In my immediately previous column I used a picture of a broad scene at night, shot with a wide-angle lens at the maximum ISO on offer from the camera in use: a Leica M8, 2500. Here, it’s the same camera but everything else is different: there’s a single subject, framed very tightly, under excellent, diffuse lighting, shot with a long-ish lens at low ISO. It was a Summicron f/2, but I forget whether it was a 75 mm (100mm equivalent on the 18×27 mm sensor) or a 90 mm (120mm equivalent). But it’s all street photography.
To me, the important point is this. Choose a lens, and see what you can shoot with it. Sure, choose whichever lens you own that you think will suit your likely subjects best. If you find that you have totally the wrong lens on the camera, change lenses: here I may have switched to the Summicron from a 35mm Summilux. But do not then keep changing lenses. Or even focal lengths, fiddling with a zoom. It’s just one more thing to worry about, one more delay before taking the picture, one more barrier between you and the photograph. Musicians, especially jazz musicians, talk (or used to talk: the argot changes) about “getting in the groove”. Street photography can be the same. Get in the groove and you find yourself shooting for the sheer pleasure of shooting; and when you’re that high on art, it would be surprising if you couldn’t get better pictures than usual, more often.
Image Credit Roger Hicks
To be sure, it could be sharper. You can’t quite count the eyelashes. This could be down to subject movement, camera shake or slightly poor focus. It’s almost certainly the first two, given that even the sharpest hairs against the darkest background could be sharper. Nowadays I might crank the ISO higher to accommodate subject movement and camera shake, though I’d be mightily disinclined to shoot at a smaller aperture in order to improve the focus: I wouldn’t want the wooden supports for the tent over the stage to be any sharper, given that one is transfixing his hat and two more are piercing his violin.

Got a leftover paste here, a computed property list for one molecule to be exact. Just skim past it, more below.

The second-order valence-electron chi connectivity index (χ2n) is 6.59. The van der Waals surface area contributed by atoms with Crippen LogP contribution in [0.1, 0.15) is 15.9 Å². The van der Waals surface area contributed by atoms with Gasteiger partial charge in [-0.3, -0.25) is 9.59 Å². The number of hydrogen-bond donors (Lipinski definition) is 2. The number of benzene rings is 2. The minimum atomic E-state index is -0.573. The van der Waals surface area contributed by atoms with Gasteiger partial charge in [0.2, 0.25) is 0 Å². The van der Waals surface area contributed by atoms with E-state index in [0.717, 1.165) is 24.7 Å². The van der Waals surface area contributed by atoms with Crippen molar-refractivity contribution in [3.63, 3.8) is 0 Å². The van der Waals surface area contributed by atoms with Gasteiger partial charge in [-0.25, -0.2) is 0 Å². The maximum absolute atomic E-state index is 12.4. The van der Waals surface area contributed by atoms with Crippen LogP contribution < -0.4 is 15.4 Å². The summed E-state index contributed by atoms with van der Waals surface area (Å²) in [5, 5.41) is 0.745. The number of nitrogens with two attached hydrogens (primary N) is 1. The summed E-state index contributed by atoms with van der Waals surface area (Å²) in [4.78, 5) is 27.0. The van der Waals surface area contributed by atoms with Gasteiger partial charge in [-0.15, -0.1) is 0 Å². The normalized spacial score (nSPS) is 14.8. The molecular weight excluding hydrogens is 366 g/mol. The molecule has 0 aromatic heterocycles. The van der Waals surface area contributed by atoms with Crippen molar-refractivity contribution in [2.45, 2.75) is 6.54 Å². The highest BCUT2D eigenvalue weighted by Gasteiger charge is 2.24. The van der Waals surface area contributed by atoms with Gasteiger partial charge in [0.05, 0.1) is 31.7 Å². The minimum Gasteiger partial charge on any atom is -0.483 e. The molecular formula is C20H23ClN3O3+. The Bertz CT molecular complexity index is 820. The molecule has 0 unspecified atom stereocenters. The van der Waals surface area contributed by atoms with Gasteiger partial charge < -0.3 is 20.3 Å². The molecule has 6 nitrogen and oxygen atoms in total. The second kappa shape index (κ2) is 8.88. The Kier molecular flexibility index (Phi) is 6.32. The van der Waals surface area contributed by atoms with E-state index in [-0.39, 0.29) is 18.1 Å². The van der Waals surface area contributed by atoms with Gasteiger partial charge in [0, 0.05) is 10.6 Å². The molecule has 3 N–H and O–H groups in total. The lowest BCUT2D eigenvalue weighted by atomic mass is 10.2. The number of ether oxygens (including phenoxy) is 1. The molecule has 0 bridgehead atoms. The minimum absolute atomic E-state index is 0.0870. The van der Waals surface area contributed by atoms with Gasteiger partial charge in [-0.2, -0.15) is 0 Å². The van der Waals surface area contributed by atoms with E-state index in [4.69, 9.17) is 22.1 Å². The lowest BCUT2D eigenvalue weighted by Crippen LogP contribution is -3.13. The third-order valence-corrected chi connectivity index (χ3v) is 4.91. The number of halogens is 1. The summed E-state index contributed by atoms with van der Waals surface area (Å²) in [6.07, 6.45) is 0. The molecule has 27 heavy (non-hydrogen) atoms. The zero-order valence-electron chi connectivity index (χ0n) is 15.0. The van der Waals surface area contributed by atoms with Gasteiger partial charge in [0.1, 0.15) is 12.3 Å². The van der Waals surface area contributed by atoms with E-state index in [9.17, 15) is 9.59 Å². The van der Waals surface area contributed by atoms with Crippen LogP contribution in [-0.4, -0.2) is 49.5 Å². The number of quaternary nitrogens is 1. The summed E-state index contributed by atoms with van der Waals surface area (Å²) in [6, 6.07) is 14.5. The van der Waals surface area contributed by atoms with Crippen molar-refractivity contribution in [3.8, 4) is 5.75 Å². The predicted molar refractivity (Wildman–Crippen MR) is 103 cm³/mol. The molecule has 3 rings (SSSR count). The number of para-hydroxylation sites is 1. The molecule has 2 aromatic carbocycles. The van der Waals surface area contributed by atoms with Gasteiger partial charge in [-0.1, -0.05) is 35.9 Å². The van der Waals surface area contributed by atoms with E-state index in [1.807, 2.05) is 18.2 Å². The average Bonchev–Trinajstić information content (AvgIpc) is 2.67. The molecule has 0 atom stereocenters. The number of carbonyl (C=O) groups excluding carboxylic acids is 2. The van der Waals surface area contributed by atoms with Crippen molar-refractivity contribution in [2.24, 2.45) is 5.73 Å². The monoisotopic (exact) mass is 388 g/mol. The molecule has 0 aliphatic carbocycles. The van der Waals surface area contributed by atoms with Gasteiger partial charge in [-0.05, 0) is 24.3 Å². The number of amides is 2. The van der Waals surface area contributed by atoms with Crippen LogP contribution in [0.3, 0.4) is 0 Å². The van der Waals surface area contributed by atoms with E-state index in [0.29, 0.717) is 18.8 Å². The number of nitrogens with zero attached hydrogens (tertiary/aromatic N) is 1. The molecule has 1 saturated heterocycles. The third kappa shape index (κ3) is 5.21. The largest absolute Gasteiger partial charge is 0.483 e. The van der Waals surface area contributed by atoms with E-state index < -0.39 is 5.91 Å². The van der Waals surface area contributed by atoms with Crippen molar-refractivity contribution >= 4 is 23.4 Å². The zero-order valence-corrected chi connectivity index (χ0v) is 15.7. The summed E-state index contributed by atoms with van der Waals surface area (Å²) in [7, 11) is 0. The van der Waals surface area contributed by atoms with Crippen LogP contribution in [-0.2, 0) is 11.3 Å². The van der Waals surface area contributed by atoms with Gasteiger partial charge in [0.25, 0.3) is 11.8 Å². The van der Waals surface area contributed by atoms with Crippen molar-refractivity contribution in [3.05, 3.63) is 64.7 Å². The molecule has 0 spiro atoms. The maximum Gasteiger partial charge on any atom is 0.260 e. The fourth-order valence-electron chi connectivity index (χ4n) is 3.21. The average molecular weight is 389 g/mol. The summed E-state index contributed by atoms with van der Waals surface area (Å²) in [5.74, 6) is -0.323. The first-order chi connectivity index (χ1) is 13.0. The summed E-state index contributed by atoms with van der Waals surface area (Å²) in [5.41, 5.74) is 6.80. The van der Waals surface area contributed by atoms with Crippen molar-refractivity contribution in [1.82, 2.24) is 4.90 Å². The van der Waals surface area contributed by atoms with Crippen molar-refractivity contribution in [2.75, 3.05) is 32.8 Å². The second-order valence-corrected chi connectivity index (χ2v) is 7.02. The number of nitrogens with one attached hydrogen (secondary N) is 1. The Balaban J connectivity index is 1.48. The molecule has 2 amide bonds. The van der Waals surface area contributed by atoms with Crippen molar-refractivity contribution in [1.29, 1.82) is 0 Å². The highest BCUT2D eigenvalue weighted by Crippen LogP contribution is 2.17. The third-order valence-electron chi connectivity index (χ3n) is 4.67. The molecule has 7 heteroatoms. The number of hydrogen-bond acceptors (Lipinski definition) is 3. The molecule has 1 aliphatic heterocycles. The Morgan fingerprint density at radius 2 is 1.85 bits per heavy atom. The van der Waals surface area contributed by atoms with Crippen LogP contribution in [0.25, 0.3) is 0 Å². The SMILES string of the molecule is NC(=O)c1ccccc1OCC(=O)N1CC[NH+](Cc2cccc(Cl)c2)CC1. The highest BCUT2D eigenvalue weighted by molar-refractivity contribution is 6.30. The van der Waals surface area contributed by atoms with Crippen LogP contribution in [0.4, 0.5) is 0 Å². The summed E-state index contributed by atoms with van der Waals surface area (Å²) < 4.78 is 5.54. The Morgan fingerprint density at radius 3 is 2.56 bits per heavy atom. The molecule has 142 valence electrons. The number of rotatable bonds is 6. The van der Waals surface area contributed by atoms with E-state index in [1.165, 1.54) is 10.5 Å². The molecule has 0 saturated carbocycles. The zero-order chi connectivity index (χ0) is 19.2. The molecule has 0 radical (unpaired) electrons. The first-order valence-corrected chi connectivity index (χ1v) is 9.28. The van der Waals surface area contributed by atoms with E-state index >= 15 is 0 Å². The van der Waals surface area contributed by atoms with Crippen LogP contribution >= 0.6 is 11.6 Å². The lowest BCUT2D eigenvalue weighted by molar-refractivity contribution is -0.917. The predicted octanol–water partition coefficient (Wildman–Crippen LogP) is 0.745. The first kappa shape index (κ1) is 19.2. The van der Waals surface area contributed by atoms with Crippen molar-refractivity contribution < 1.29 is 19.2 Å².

Also, I’m not convinced that super-sharpness would add much. It might even detract from the picture: very slight blur often adds to “authenticity” or even “excitement” in street photography. I fully accept that I may be rationalizing, though. How would I feel of it were super-sharp, after all? Would I not defend it equally vehemently?
One technical point that is important, though, is the exposure. The very brightest whites are indeed “blown”, but they are comparatively tiny in area and are for the most part well contrasted with darker “whites”: strictly greys, of course. Likewise, the darkest blacks are “blocked”; but there’s still a good amount of detail in the waistcoat and hat-band. This is comparatively easy to achieve via generous exposure with negative film, whether colour or black and white; but with digital or with slide film, “blown” whites are irrecoverable. To modify the Fitzgerald translation of the Rubaiyyat, “the white that once has blown forever dies.” You can forgive a lot in street photography, but usually, the less you have to forgive, the better. Except, perhaps, sometimes, blur.
The magic, for me, is his expression. Those beautiful blue eyes seem to be staring into a distance that only he can see. Is he thinking of a lost love, or looking forward to an evening of passion, or trying to remember how to play a particularly difficult passage, or just dying for a beer?
It doesn’t matter. There are three people in this picture. There’s the violinist. There’s me. And there’s you. Neither you nor I know what he was thinking about. I project my interpretation upon him. And you project your interpretation onto the picture I took.
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